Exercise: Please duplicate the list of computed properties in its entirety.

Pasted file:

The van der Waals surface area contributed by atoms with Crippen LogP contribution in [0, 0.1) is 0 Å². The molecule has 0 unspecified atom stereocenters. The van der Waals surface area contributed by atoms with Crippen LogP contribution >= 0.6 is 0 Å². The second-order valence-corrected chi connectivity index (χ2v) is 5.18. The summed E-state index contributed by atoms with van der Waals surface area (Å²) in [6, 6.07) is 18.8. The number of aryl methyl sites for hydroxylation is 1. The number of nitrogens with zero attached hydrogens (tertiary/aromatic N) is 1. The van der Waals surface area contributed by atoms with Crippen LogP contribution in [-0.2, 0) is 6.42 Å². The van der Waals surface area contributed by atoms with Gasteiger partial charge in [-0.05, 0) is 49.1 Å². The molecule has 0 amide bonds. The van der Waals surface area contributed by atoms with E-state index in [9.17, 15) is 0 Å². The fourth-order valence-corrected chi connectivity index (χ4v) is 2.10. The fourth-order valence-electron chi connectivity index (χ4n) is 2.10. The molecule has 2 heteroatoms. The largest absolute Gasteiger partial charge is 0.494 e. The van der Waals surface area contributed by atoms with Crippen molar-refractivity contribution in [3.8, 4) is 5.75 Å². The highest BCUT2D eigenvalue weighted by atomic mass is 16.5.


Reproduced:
The van der Waals surface area contributed by atoms with Crippen LogP contribution in [0, 0.1) is 0 Å². The molecule has 0 unspecified atom stereocenters. The van der Waals surface area contributed by atoms with Crippen LogP contribution >= 0.6 is 0 Å². The second-order valence-corrected chi connectivity index (χ2v) is 5.18. The summed E-state index contributed by atoms with van der Waals surface area (Å²) in [6, 6.07) is 18.8. The number of aryl methyl sites for hydroxylation is 1. The number of nitrogens with zero attached hydrogens (tertiary/aromatic N) is 1. The van der Waals surface area contributed by atoms with Crippen LogP contribution in [-0.2, 0) is 6.42 Å². The van der Waals surface area contributed by atoms with Gasteiger partial charge in [-0.05, 0) is 49.1 Å². The molecule has 0 amide bonds. The van der Waals surface area contributed by atoms with E-state index in [9.17, 15) is 0 Å². The fourth-order valence-corrected chi connectivity index (χ4v) is 2.10. The fourth-order valence-electron chi connectivity index (χ4n) is 2.10. The molecule has 2 heteroatoms. The largest absolute Gasteiger partial charge is 0.494 e. The van der Waals surface area contributed by atoms with Crippen molar-refractivity contribution in [3.8, 4) is 5.75 Å². The highest BCUT2D eigenvalue weighted by atomic mass is 16.5.